Some runners love to hate on the treadmill. Why clock miles on a rolling belt indoors when you can enjoy every step among the beauty of the outdoors, right? Well, for starters, a treadmill HIIT workout can save you from going all out in the heat and humidity of summer, while helping you zero in on key forms of training.
Treadmills can also help you master pacing and form, and allow you to do effective hill and speed training in a controlled environment, says Raj Hathiramani, run coach for Mile High Run Club in New York City. “By doing intervals with instant feedback on speed, you can benefit from understanding how changes in your pace correspond to changes in your perceived exertion—this allows you to run by feel,” he tells Runner’s World. “You can also incorporate effective incline interval training if you don’t have convenient access to hills.”
Running on the tread also allows you to focus on form. If you notice you’re moving side to side, for example, keep yourself in the center of the belt by squaring up your shoulders and hips, Hathiramani suggests. Drive your arms forward and back, with elbows tucked to sides, and work on landing with feet directly under hips, he adds.
The Benefit of Treadmill HIIT Workouts
Interval training, or speedwork, is pretty much a must-do for any runner looking to improve their speed, but it can also help with endurance. This type of training “improves your aerobic capacity by making you quickly adapt to different speeds and become a more efficient runner,” Hathiramani says.
Research backs up the benefits of HIIT training, particularly for runners. For example, a systematic review published in 2017 found that two to three HIIT sessions per week (along with continuous running) for at least four weeks improved maximal oxygen uptake or how much oxygen you can take in (a marker of fitness) and running economy, and it led to muscular and metabolic changes. Another study published in 2018, examining 16 trained trail runners, found that sprint interval training was an effective and time efficient way to improve endurance and power, as measured through improvements in speed in a 3,000 meter-run, time to exhaustion, and peak power output.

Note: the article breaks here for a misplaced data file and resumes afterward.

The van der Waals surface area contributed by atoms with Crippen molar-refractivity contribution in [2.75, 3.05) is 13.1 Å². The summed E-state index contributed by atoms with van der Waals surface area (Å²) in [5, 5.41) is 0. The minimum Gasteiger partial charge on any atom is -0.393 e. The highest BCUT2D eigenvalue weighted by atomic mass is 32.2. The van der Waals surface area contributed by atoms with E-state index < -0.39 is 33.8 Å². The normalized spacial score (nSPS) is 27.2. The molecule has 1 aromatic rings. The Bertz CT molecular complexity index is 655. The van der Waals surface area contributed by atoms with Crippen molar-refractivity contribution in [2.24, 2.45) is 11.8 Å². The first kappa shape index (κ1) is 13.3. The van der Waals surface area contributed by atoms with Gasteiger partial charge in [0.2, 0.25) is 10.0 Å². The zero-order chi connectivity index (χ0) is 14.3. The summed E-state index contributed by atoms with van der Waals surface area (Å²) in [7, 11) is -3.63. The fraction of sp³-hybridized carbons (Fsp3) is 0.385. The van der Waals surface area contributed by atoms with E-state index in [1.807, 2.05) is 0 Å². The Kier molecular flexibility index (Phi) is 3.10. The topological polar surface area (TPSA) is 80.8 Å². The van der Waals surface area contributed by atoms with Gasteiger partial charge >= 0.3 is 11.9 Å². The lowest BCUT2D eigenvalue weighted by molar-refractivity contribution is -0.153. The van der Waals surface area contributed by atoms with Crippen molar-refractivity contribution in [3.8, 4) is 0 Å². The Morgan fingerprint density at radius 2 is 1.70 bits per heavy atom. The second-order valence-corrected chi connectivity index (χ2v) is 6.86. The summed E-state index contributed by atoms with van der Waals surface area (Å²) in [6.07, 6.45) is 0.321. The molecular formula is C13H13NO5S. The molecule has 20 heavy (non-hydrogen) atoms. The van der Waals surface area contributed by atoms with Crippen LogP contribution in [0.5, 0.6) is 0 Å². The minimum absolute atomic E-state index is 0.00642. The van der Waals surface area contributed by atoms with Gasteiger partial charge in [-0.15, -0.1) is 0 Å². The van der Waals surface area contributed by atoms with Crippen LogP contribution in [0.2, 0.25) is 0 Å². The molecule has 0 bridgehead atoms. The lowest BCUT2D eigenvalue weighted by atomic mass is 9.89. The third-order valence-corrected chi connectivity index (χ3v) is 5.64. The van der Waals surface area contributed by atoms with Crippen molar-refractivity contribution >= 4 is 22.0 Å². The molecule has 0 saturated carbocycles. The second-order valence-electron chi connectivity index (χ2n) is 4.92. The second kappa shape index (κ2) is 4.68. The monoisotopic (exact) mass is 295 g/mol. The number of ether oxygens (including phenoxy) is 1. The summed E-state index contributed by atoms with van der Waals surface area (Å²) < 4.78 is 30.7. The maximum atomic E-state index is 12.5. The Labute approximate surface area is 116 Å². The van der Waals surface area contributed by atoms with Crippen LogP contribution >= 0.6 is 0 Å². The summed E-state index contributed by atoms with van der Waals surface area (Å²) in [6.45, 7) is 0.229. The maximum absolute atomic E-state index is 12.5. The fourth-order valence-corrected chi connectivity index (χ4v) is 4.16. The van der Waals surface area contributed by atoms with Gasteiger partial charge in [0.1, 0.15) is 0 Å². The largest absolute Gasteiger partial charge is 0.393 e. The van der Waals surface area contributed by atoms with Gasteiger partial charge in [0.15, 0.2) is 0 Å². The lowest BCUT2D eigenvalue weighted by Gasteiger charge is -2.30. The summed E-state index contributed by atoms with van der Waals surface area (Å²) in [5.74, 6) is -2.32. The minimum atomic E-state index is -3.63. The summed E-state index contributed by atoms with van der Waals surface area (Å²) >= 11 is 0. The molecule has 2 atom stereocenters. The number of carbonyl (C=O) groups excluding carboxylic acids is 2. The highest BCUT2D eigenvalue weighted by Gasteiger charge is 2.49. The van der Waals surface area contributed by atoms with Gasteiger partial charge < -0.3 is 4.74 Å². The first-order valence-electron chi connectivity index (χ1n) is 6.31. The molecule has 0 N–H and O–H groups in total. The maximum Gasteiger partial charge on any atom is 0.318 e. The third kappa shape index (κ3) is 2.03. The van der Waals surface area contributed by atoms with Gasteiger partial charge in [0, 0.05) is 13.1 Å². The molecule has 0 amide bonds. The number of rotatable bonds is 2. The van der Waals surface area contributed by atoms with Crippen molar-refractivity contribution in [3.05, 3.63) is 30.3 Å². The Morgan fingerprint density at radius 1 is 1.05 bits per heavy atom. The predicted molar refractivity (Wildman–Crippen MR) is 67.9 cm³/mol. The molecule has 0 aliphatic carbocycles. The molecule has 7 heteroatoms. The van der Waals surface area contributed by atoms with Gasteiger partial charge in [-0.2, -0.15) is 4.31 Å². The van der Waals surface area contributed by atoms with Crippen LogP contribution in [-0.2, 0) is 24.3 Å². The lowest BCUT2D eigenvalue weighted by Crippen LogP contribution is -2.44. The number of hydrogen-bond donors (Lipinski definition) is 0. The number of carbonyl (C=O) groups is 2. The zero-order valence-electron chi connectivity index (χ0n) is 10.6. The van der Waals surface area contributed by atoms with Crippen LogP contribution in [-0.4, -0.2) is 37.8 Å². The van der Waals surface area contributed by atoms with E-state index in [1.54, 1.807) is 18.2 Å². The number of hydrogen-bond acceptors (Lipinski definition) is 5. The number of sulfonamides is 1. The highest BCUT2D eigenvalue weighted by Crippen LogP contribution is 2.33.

A Treadmill HIIT Workout Designed for Speed and Power
Before you hop on the belt, do a few dynamic stretches to prep your body for some intense work. This workout, designed and demonstrated by Kristine Zabala, trainer and instructor at Barry’s in Philadelphia, includes two main segments, with four smaller interval blocks within each of those segments. The first main segment focuses on speed. You’ll ease into a fast and intense effort with a walk and jog, and after two minutes, you’ll start pushing your pace.
For the “jog” efforts, go at a pace you can still have a conversation and then for the “run” efforts, think about running comfortably hard—you should be able to talk, but it might be choppy, Zabala says. The “sprints” are your all-out speed—talking should feel nearly impossible—and try to get faster with each new sprint effort.
The second block is all about the incline, which can boost your strength and power, while of course also better preparing you to conquer hills. You’ll ease back into a faster pace at the start, and then begin adding that incline. Remember to lean into the hill—leaning forward from the ankles—pumping your arms and driving your knees up as you take quick steps. Think: tall posture, shoulders back, core engaged, Zabala says. The goal is to maintain your run speed while you kick up that incline.
The best benefit of this treadmill HIIT workout: You can make it work for you by doing the full session, hitting both sprints and hills, for a sweat that lasts about 30 minutes. Add more time by repeating the sprint or hill block. Or, if you’re short on time today, stick to just the sprints or just the hills.
Mallory Creveling, an ACE-certified personal trainer and RRCA-certified run coach, joined the Runner's World and Bicycling team in August 2021. She has more than a decade of experience covering fitness, health, and nutrition. As a freelance writer, her work appeared in Women's Health, Self, Men's Journal, Reader's Digest, and more. She has also held staff editorial positions at Family Circle and Shape magazines, as well as DailyBurn.com. A former New Yorker/Brooklynite, she's now based in Easton, PA.